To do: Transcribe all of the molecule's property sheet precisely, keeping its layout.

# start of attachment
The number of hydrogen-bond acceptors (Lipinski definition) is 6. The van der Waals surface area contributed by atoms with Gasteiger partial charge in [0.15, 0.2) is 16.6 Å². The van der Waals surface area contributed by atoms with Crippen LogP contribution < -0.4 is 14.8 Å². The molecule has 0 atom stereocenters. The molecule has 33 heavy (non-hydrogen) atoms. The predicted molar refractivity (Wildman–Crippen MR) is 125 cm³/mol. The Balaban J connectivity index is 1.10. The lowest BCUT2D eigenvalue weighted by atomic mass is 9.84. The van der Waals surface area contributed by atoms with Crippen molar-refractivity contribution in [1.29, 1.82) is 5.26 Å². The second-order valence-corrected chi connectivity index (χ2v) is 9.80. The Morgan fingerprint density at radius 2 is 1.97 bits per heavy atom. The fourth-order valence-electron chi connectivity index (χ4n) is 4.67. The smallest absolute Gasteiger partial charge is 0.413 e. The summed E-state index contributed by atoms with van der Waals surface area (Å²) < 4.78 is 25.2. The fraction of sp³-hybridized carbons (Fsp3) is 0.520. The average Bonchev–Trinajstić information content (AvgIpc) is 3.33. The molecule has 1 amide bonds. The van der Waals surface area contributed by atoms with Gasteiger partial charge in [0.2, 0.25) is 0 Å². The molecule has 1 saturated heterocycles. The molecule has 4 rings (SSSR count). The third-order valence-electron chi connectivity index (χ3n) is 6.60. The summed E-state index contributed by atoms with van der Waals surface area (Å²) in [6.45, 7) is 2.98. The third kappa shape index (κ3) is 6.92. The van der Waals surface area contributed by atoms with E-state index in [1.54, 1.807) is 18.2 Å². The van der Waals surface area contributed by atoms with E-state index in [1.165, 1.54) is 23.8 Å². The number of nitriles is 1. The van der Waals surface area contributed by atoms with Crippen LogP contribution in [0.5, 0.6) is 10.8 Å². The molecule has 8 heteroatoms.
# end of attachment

The number of hydrogen-bond acceptors (Lipinski definition) is 6. The van der Waals surface area contributed by atoms with Gasteiger partial charge in [0.15, 0.2) is 16.6 Å². The van der Waals surface area contributed by atoms with Crippen LogP contribution < -0.4 is 14.8 Å². The molecule has 0 atom stereocenters. The molecule has 33 heavy (non-hydrogen) atoms. The predicted molar refractivity (Wildman–Crippen MR) is 125 cm³/mol. The Balaban J connectivity index is 1.10. The lowest BCUT2D eigenvalue weighted by atomic mass is 9.84. The van der Waals surface area contributed by atoms with Crippen molar-refractivity contribution in [1.29, 1.82) is 5.26 Å². The second-order valence-corrected chi connectivity index (χ2v) is 9.80. The Morgan fingerprint density at radius 2 is 1.97 bits per heavy atom. The fourth-order valence-electron chi connectivity index (χ4n) is 4.67. The smallest absolute Gasteiger partial charge is 0.413 e. The summed E-state index contributed by atoms with van der Waals surface area (Å²) < 4.78 is 25.2. The fraction of sp³-hybridized carbons (Fsp3) is 0.520. The average Bonchev–Trinajstić information content (AvgIpc) is 3.33. The molecule has 1 amide bonds. The van der Waals surface area contributed by atoms with Gasteiger partial charge in [0.2, 0.25) is 0 Å². The molecule has 1 saturated heterocycles. The molecule has 4 rings (SSSR count). The third-order valence-electron chi connectivity index (χ3n) is 6.60. The summed E-state index contributed by atoms with van der Waals surface area (Å²) in [6.45, 7) is 2.98. The third kappa shape index (κ3) is 6.92. The van der Waals surface area contributed by atoms with E-state index in [1.54, 1.807) is 18.2 Å². The van der Waals surface area contributed by atoms with E-state index in [1.165, 1.54) is 23.8 Å². The number of nitriles is 1. The van der Waals surface area contributed by atoms with Crippen LogP contribution in [0.5, 0.6) is 10.8 Å². The molecule has 8 heteroatoms.